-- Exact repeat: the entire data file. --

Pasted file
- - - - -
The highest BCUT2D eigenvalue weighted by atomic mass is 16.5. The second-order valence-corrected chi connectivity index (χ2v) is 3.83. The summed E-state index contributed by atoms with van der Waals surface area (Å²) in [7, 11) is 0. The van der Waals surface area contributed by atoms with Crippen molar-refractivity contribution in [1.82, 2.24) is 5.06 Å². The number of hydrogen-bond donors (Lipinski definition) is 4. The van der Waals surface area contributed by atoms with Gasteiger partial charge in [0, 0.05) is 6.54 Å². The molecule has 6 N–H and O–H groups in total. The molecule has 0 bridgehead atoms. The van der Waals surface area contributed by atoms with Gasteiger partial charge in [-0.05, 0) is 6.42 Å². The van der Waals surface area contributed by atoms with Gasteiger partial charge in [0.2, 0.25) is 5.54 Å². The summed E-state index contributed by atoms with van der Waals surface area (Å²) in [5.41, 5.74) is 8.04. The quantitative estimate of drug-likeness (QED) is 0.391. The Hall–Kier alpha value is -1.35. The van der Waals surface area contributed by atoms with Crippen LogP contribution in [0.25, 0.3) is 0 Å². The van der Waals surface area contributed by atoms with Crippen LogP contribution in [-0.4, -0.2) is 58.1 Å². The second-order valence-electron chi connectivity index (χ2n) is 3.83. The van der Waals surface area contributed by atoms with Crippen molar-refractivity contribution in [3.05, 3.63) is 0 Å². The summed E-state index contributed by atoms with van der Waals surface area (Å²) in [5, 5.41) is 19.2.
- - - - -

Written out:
The highest BCUT2D eigenvalue weighted by atomic mass is 16.5. The second-order valence-corrected chi connectivity index (χ2v) is 3.83. The summed E-state index contributed by atoms with van der Waals surface area (Å²) in [7, 11) is 0. The van der Waals surface area contributed by atoms with Crippen molar-refractivity contribution in [1.82, 2.24) is 5.06 Å². The number of hydrogen-bond donors (Lipinski definition) is 4. The van der Waals surface area contributed by atoms with Gasteiger partial charge in [0, 0.05) is 6.54 Å². The molecule has 6 N–H and O–H groups in total. The molecule has 0 bridgehead atoms. The van der Waals surface area contributed by atoms with Gasteiger partial charge in [-0.05, 0) is 6.42 Å². The van der Waals surface area contributed by atoms with Gasteiger partial charge in [0.2, 0.25) is 5.54 Å². The summed E-state index contributed by atoms with van der Waals surface area (Å²) in [5.41, 5.74) is 8.04. The quantitative estimate of drug-likeness (QED) is 0.391. The Hall–Kier alpha value is -1.35. The van der Waals surface area contributed by atoms with Crippen LogP contribution in [0.25, 0.3) is 0 Å². The van der Waals surface area contributed by atoms with Crippen LogP contribution in [-0.4, -0.2) is 58.1 Å². The second-order valence-electron chi connectivity index (χ2n) is 3.83. The van der Waals surface area contributed by atoms with Crippen molar-refractivity contribution in [3.05, 3.63) is 0 Å². The summed E-state index contributed by atoms with van der Waals surface area (Å²) in [5, 5.41) is 19.2.